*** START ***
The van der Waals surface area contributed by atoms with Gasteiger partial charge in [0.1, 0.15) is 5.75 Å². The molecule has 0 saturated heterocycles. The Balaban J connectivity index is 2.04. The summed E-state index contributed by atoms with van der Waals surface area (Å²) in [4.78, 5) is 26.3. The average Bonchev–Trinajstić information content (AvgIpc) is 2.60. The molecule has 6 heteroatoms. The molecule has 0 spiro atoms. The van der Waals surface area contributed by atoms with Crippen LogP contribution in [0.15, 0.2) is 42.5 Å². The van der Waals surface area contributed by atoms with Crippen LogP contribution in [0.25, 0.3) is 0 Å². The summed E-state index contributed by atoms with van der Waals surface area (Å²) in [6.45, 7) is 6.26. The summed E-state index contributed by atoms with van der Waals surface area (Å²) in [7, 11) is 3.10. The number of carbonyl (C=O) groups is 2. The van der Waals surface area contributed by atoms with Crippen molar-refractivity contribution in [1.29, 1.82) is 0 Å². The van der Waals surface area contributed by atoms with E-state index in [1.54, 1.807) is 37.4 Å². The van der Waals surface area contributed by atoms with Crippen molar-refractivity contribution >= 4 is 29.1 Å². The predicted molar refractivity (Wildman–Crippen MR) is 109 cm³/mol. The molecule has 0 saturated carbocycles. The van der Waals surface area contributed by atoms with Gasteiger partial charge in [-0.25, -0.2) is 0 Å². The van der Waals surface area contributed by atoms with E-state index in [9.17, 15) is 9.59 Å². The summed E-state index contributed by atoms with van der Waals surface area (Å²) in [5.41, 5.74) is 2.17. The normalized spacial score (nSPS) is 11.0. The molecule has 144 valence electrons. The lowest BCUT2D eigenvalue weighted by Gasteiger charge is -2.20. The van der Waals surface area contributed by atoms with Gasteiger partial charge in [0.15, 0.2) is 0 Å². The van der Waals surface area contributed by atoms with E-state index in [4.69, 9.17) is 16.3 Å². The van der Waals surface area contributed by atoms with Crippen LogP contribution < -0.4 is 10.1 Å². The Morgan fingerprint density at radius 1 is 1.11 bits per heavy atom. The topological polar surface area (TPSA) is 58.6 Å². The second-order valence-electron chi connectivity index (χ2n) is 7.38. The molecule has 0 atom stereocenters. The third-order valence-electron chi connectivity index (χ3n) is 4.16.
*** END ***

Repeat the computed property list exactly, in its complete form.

The van der Waals surface area contributed by atoms with Gasteiger partial charge in [0.1, 0.15) is 5.75 Å². The molecule has 0 saturated heterocycles. The Balaban J connectivity index is 2.04. The summed E-state index contributed by atoms with van der Waals surface area (Å²) in [4.78, 5) is 26.3. The average Bonchev–Trinajstić information content (AvgIpc) is 2.60. The molecule has 6 heteroatoms. The molecule has 0 spiro atoms. The van der Waals surface area contributed by atoms with Crippen LogP contribution in [0.15, 0.2) is 42.5 Å². The van der Waals surface area contributed by atoms with Crippen LogP contribution in [0.25, 0.3) is 0 Å². The summed E-state index contributed by atoms with van der Waals surface area (Å²) in [6.45, 7) is 6.26. The summed E-state index contributed by atoms with van der Waals surface area (Å²) in [7, 11) is 3.10. The number of carbonyl (C=O) groups is 2. The van der Waals surface area contributed by atoms with Crippen molar-refractivity contribution in [1.29, 1.82) is 0 Å². The van der Waals surface area contributed by atoms with E-state index in [1.54, 1.807) is 37.4 Å². The van der Waals surface area contributed by atoms with Crippen molar-refractivity contribution >= 4 is 29.1 Å². The predicted molar refractivity (Wildman–Crippen MR) is 109 cm³/mol. The molecule has 0 saturated carbocycles. The van der Waals surface area contributed by atoms with Gasteiger partial charge in [-0.25, -0.2) is 0 Å². The van der Waals surface area contributed by atoms with E-state index in [9.17, 15) is 9.59 Å². The summed E-state index contributed by atoms with van der Waals surface area (Å²) in [5.41, 5.74) is 2.17. The normalized spacial score (nSPS) is 11.0. The molecule has 144 valence electrons. The lowest BCUT2D eigenvalue weighted by Gasteiger charge is -2.20. The van der Waals surface area contributed by atoms with Gasteiger partial charge in [0.15, 0.2) is 0 Å². The van der Waals surface area contributed by atoms with E-state index in [4.69, 9.17) is 16.3 Å². The van der Waals surface area contributed by atoms with Crippen LogP contribution < -0.4 is 10.1 Å². The Morgan fingerprint density at radius 1 is 1.11 bits per heavy atom. The topological polar surface area (TPSA) is 58.6 Å². The second-order valence-electron chi connectivity index (χ2n) is 7.38. The molecule has 0 atom stereocenters. The third-order valence-electron chi connectivity index (χ3n) is 4.16.